Wolves Café has filled a gap for the residents of Illovo and the surrounding areas in Jo’burg. It’s a hub of creativity for artists in need of wall space and musicians in need of an audience hungry for non-radio-playlisted music. There’s free Wi-Fi for those in need of an office and coffee (or craft beer). And most importantly, there’s delicious home-baked confectionery. We’ll never forget a friend’s description of a Wolves red-velvet cupcake as being like “eating someone’s well-groomed ponytail”. If you’ve ever buried your face in the sweet-smelling mane of some gorgeous creature, you’ll appreciate the gravity of that compliment.
When I moved into the block of flats next door to the assortment of bars, restaurants and shops at the top of Corlett Drive, I never imagined the impact it would have on my life and social circle. And Wolves has been at the centre of this lifestyle change. A change from mall spots to street-café life, actually getting to know my quirky neighbours, and enjoying the local folk scene, I love so dearly, every week. Plus, easy access to &Union beer, albums you won’t find in commercial music stores, and Frankie Magazine is nothing short of a miracle in Johannesburg.
I could go on and on about how wonderful this café is, but I thought it’d be better to hear it from the owners’ mouths. Wolves’ parents (and owners of the record label: Howl Records), Shane and Angie Durrant, are two incredibly busy people, so an extra-colourful thank-you sash, made of bunting, goes to Shane for taking the time to answer a couple of questions…
YM: How was Wolves born?
SD: Angie, Greg (the friend we originally opened the place with) and I along with loads of our friends all live in Illovo and often spoke about how the area could really do with a ‘Central Perk’. A little place with a relaxed atmosphere for people to meet up, do some work, hang out, maybe bump into someone you know… Then the old Laundromat closed down and we thought, ‘Hey, what the hell, let’s do this thing, you guys!’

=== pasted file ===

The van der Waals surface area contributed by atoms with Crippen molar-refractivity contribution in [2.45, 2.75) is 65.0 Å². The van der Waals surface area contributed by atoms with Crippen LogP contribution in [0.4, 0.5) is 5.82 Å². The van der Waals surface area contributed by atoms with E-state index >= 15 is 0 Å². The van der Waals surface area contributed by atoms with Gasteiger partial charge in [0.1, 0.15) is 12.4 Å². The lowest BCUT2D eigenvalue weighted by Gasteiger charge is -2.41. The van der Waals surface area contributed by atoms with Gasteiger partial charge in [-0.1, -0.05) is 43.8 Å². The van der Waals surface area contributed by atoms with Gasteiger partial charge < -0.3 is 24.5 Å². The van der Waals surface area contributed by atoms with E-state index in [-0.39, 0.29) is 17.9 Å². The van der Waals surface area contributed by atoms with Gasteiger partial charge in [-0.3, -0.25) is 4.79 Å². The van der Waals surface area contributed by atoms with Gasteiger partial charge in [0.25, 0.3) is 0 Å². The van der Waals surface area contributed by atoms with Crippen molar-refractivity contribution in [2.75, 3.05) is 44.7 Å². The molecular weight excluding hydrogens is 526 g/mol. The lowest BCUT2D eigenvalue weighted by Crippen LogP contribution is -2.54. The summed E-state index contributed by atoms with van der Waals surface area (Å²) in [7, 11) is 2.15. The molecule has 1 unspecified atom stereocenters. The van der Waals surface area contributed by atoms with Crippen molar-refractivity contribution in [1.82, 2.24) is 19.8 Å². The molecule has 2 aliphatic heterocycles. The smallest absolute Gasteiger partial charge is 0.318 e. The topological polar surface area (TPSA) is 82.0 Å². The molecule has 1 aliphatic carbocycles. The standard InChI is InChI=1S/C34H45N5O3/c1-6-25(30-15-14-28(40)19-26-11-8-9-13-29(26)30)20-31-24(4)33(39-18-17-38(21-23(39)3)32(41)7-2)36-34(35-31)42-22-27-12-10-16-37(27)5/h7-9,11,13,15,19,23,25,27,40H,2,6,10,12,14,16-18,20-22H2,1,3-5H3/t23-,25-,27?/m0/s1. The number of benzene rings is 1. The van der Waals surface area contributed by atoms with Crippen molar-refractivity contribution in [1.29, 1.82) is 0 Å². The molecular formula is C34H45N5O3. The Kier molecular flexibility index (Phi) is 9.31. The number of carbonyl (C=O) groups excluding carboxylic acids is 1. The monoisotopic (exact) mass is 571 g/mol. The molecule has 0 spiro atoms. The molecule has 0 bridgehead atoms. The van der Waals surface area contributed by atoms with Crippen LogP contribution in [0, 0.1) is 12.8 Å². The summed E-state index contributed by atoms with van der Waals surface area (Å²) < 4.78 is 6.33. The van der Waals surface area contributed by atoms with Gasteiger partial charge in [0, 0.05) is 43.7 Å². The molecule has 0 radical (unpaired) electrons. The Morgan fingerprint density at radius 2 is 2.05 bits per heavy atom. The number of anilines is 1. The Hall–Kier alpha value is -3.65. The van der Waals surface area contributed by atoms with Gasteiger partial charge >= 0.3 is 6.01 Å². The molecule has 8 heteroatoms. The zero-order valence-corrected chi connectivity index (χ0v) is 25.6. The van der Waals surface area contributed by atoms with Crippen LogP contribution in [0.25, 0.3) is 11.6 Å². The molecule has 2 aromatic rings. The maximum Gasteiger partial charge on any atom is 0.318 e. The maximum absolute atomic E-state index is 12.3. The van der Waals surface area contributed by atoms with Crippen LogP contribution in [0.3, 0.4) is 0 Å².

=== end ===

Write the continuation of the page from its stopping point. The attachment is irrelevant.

YM: Between the two of you, how many jobs are you actually holding down?
SD: It’s difficult to say for sure… Angie is an art director at Network BBDO, a blogger for Lucky Pony, and a baker-slash-waitress for Wolves. I am the singer for Desmond & The Tutus, a manager-slash-Facebooker for Wolves, and a designer-slash-copywriter for the ad industry.
YM: Who is responsible for what at the café?
SD: Angie is in charge of the baked goods and the girly stuff, like the jewellery and stationery for sale on our bookshelf. I handle more of the day-to-day functioning of the place.
YM: What’s the most awesome thing to have occurred as a result of owning Wolves?
SD: During the day, the space really is an office – people love that it’s a chilled place to spend a few hours working and thinking. It’s rewarding for me when I chat to someone and they make a comment about how a TV show they came up with while sitting at Wolves has been picked up by a station, or a book someone worked on while sitting here is being published. That kind of thing is really great to hear. It’s also been amazing to see how our humble Thursday-night music event has become a source for exciting new music for so many people.
YM: And the least…?
SD: Running a restaurant is hard! And it’s something we weren’t really prepared for. So every now and then we have to field a negative comment about the service or something, and that’s not great to have to deal with – but hey, you can’t please everyone!
YM: Have you ever had complaints from the neighbours or problems with the police on Howl Nights?
We have never had anyone complain about the music on a Thursday night, but every now and then the police rock up around midnight and tell a group of cackling girls sitting outside to keep it down.
YM: It’s possible that you’ve served every single one in Johannesburg, so what is your definition of a hipster kid?
SD: You’d think that we would have served everyone Johannesburg, but every week we’ve got another group of people saying how they live just up the road and had no idea we were down here. The term seems to have become a bit of an insult in the last few years, so I don’t know many people who would willingly refer to themselves as hipsters… but I think the word generally speaks about someone interested in the arts and design, fashion and local independent music.